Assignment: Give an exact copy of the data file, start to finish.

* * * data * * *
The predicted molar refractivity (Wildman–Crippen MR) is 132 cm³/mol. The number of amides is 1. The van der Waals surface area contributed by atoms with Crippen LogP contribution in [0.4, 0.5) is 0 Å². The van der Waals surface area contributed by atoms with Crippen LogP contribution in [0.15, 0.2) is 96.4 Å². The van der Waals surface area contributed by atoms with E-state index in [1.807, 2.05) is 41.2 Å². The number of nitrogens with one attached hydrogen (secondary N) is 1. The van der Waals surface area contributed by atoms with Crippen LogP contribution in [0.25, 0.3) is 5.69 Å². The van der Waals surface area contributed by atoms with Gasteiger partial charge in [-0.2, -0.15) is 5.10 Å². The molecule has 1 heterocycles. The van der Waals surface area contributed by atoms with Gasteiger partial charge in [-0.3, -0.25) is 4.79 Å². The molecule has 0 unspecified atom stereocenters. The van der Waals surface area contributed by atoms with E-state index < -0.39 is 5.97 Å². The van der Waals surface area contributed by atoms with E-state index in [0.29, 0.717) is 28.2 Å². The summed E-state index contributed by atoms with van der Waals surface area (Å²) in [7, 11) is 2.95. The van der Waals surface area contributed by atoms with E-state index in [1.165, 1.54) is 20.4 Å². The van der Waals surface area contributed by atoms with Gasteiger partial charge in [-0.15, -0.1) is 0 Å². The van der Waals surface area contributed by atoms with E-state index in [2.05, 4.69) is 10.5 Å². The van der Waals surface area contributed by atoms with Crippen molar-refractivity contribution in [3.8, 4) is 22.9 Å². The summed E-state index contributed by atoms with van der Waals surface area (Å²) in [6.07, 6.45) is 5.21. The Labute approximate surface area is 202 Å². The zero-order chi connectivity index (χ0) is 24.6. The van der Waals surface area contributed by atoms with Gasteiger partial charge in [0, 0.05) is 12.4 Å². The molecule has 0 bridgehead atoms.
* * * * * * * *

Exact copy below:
The predicted molar refractivity (Wildman–Crippen MR) is 132 cm³/mol. The number of amides is 1. The van der Waals surface area contributed by atoms with Crippen LogP contribution in [0.4, 0.5) is 0 Å². The van der Waals surface area contributed by atoms with Crippen LogP contribution in [0.15, 0.2) is 96.4 Å². The van der Waals surface area contributed by atoms with E-state index in [1.807, 2.05) is 41.2 Å². The number of nitrogens with one attached hydrogen (secondary N) is 1. The van der Waals surface area contributed by atoms with Crippen LogP contribution in [0.25, 0.3) is 5.69 Å². The van der Waals surface area contributed by atoms with Gasteiger partial charge in [-0.2, -0.15) is 5.10 Å². The molecule has 1 heterocycles. The van der Waals surface area contributed by atoms with Gasteiger partial charge in [-0.3, -0.25) is 4.79 Å². The molecule has 0 unspecified atom stereocenters. The van der Waals surface area contributed by atoms with E-state index < -0.39 is 5.97 Å². The van der Waals surface area contributed by atoms with E-state index in [0.29, 0.717) is 28.2 Å². The summed E-state index contributed by atoms with van der Waals surface area (Å²) in [7, 11) is 2.95. The van der Waals surface area contributed by atoms with E-state index in [1.165, 1.54) is 20.4 Å². The van der Waals surface area contributed by atoms with Gasteiger partial charge in [-0.15, -0.1) is 0 Å². The van der Waals surface area contributed by atoms with E-state index in [2.05, 4.69) is 10.5 Å². The van der Waals surface area contributed by atoms with Crippen molar-refractivity contribution in [3.8, 4) is 22.9 Å². The summed E-state index contributed by atoms with van der Waals surface area (Å²) in [6.07, 6.45) is 5.21. The Labute approximate surface area is 202 Å². The zero-order chi connectivity index (χ0) is 24.6. The van der Waals surface area contributed by atoms with Gasteiger partial charge in [0, 0.05) is 12.4 Å². The molecule has 0 bridgehead atoms.